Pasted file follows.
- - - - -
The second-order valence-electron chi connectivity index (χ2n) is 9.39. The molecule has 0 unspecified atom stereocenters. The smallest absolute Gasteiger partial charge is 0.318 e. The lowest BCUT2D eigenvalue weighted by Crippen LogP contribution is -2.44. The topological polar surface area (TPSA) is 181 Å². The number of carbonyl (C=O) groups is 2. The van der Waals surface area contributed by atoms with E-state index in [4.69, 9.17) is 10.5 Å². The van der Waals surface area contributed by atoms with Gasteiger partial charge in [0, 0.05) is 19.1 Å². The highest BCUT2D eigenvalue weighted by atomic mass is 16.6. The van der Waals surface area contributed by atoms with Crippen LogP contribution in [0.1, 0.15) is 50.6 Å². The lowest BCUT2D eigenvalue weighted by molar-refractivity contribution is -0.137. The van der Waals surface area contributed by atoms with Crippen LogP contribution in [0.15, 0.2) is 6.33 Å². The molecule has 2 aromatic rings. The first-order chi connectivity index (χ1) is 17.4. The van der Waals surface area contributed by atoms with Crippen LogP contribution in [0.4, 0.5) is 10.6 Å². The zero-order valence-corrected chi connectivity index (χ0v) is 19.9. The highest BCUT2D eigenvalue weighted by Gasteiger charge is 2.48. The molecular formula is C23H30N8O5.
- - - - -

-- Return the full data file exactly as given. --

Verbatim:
The second-order valence-electron chi connectivity index (χ2n) is 9.39. The molecule has 0 unspecified atom stereocenters. The smallest absolute Gasteiger partial charge is 0.318 e. The lowest BCUT2D eigenvalue weighted by Crippen LogP contribution is -2.44. The topological polar surface area (TPSA) is 181 Å². The number of carbonyl (C=O) groups is 2. The van der Waals surface area contributed by atoms with E-state index in [4.69, 9.17) is 10.5 Å². The van der Waals surface area contributed by atoms with Gasteiger partial charge in [0, 0.05) is 19.1 Å². The highest BCUT2D eigenvalue weighted by atomic mass is 16.6. The van der Waals surface area contributed by atoms with Crippen LogP contribution in [0.1, 0.15) is 50.6 Å². The lowest BCUT2D eigenvalue weighted by molar-refractivity contribution is -0.137. The van der Waals surface area contributed by atoms with Crippen LogP contribution in [0.15, 0.2) is 6.33 Å². The molecule has 2 aromatic rings. The first-order chi connectivity index (χ1) is 17.4. The van der Waals surface area contributed by atoms with Crippen LogP contribution in [0.4, 0.5) is 10.6 Å². The zero-order valence-corrected chi connectivity index (χ0v) is 19.9. The highest BCUT2D eigenvalue weighted by Gasteiger charge is 2.48. The molecular formula is C23H30N8O5.